History

History is fighting

Some unkind aphorisms:
• The only things we learn from history are:
-People fight, and
-People say they understand history but don’t
• Blood alone moves the wheels of history.
• History isn’t the past, it’s what we think about the past.
• History doesn’t repeat itself; historians repeat themselves.
• History is what one age finds remarkable in another.
• The means by which we live have outdistanced the ends for which we live. Our scientific power has outrun our spiritual power. We have guided missiles and misguided persons.
• News is the first draft of history.
• What’s the line between history and drama?
• Everything of importance has been said before by someone who did not discover it (Whitehead’s law)
• There is no golden age. There never was.
• Historical analogy is the last refuge of people who can’t grasp the current situation.
• Europe is too morally exhausted and enfeebled by history to survive.
• The ink of history is fluid prejudice.
• The past, unfortunately, is not past. History is the present, carried with us.
• History is nothing but gossip about the past, with the hope that it might be true.
• Be careful whose advice you buy, but be patient with those who supply it. Advice is a form of nostalgia. Dispensing it is a way of fishing the past from the disposal, wiping it off, painting over the ugly parts and recycling it for more than it’s worth.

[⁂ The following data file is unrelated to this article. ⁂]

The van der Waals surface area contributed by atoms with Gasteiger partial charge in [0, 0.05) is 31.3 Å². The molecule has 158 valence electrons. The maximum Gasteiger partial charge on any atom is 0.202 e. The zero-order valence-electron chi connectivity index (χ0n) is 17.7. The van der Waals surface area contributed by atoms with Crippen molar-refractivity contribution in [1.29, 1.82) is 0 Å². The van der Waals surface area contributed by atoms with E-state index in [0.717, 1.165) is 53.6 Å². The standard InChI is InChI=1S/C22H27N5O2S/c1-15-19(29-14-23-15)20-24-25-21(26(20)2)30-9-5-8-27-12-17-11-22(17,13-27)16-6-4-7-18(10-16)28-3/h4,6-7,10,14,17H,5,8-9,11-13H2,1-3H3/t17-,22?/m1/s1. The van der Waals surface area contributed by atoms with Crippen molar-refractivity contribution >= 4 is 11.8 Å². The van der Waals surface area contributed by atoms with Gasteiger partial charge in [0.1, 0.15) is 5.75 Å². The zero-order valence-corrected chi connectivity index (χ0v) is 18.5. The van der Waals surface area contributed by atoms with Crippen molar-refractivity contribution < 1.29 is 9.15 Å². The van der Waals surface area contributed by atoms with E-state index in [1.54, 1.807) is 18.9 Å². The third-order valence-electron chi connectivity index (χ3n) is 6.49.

• Tradition is what the present calls those regions of the past that it retains, that it cherishes and that it needs.
• History is written by the victors.
• History does not belong to us but rather we to it.
• Yesterday’s surprise is tomorrow’s inevitable history.
• History is a long series of surprises that seemed inevitable in retrospect.
• Any damn fool can predict the past.
• History is old news.
• Can we give any historical account detailing the requisite social circumstances, accidents and personal idiosyncrasies?
• History teaches us to fear the uncontrollable lurking just around the corner.
• Shit happens.
• History teaches us that things were worse.
• All that which has given colour to existence has had no history; where is there a history of love, avarice, envy, conscience, piety, cruelty?
• We are just another era, in another set of deeply integrated nonsense…another tumble in the kaleidoscope of historical culture.
• If history tells us anything, it’s <whatever I believe>.
• If we have free will, all history is the diluted “Great man history” of billions; and most causal analysis is pointless.
• If it were possible to “rewind the tape”, then the decision would be the same. Given this specific history, I ask for icecream. I cannot do otherwise.
• History is making a judgement and arguing that the sources/evidence support it
• History teaches to always consider the nature, origin, purpose, motives & intended audience of sources.
• History teaches the cui bono or to consider the basest agenda.
• We can’t learn from history but we sure do enjoy thinking that we can.
• Life can only be understood backwards; but it must be lived forwards.
• If history has taught us anything, it’s that you can kill anyone.
• Had Cleopatra’s nose been shorter, the whole face of the world would have been changed.